Results for organic

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Zenhiser intros Organic Club Grooves

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Zenhiser Organic Club Grooves

Zenhiser has announced the release of its Organic Club Grooves sample pack featuring 445 basslines, drum beats, and synth hooks.

So you’re a house producer, you’re looking for some new inspiration to include in your next track, well have we got something uber cool for you. ‘Organic Club Groovers’ delves into the house scene and shakes things up by mixing an eclectic sound of various house styles and pumping out some incredible grooves to give your tracks the underground house edge they need. Hey if a sample pack could be hipster this would be the one.

‘Organic Club Groovers’ is a smorgasbord of style with one thing for sure, the organic groove and superb swing of the sample pack will have you jackin round the studio in minutes. From organic jazzy vibes through to the retro swing sound of early garage and house ‘Organic Club Groovers’ melts perfectly together to deliver a great range of basslines, beats and synth hooks. And as with all Zenhiser sample packs these house grooves are brand spanking new, with no duplication over our entire Zenhiser catalogue you know that you can keep buying without the chance of doubling up on samples and loops.

The sample pack is available to purchase for $25 AUD.

More information: Zenhiser / Organic Club Grooves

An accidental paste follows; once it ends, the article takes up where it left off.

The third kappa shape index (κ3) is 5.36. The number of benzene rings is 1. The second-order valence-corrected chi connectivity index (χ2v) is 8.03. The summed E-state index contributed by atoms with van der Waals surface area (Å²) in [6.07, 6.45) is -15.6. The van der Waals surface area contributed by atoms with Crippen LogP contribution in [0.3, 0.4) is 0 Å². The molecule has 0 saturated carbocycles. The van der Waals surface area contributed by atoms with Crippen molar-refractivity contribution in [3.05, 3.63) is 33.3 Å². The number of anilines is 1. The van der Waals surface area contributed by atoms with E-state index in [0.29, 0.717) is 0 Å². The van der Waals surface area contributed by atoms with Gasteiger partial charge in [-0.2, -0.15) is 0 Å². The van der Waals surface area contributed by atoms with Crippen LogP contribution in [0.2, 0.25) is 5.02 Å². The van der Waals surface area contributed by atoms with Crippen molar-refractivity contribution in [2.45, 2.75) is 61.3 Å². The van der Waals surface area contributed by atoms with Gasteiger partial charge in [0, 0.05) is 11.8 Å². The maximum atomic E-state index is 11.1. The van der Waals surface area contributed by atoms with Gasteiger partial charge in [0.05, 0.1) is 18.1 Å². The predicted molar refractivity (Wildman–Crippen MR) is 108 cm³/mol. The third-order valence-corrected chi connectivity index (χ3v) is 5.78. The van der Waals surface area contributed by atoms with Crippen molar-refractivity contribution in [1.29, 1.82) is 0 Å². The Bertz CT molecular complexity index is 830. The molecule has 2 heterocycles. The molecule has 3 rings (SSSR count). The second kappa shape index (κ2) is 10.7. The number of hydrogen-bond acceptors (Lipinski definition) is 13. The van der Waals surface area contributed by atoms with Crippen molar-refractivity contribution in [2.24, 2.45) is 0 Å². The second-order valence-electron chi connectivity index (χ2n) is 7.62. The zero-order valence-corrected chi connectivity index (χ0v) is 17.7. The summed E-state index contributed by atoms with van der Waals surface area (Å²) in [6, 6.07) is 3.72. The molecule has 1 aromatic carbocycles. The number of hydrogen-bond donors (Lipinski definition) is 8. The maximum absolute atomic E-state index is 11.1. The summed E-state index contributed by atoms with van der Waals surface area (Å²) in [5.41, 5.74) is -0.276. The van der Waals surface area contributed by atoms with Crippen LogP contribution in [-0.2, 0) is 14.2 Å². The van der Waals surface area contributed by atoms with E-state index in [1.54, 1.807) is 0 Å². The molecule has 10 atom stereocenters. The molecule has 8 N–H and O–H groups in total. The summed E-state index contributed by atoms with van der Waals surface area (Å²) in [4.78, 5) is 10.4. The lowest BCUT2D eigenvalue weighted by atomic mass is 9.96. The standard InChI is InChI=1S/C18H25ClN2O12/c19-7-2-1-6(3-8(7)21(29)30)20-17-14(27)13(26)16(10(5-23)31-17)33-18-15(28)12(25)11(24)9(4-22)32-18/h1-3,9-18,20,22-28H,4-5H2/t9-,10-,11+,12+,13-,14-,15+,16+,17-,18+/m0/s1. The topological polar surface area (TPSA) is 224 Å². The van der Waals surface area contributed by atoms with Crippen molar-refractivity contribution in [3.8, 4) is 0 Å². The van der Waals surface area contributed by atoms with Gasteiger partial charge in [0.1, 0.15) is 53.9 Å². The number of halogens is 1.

Beatsurfing Organic MIDI Controller Builder app for iPad by VLEK

Herrmutt Lobby and Yaniv De Ridder have released Beatsurfing, a new app for iPad that allows you to draw a 3-dimensional controller and use it in two different and complementary ways.

VLEK Beatsurfing
Beatsurfing lets you create your own controller layout & use your fingers to “surf” controls.

You can tap it like you would with your regular MPC or any other beatmaking device, but the best and most innovative use you can make of it is definitely by surfing your fingers along routes, colliding with objects, triggering samples or effects. It’s all about movement, and bringing back this intuitive way to make music.

It can control any MIDI-enabled device (Software, Hardware, or even selected iPad apps through Virtual MIDI), features a very intuitive in-app editing system and integrates seemlessly in any existing Studio or Live setup.

Objects Behaviours can be set to link objects together and multiply the available commands on the surface of the iPad.

Official Teaser for Beatsurfing – The Organic MIDI Controller Builder.

Beatsurfing features

  • Draw your own controller – Work with the Controller you need, not the one you were given. Simply draw it on the screen with lines, polygons, circles and faders. Size, color, orientation and 3-Dimensional location are all yours to choose.
  • Surf! – Use the full potential of the iPad touchscreen: You can tap on the screen, but you better add the Surfing to your production and performance skills to integrate more of that human feel in your music.
  • Link any MIDI device – Dj, VJ, Production softwares, Hardware devices, and even selected iPad apps: you can route BEATSURFING to anything that allows for MIDI.
  • Objects Behaviours – Each object of your controller can be set to control the others. It creates a system of objects that allow you to add much more to a controller than what meets the eye.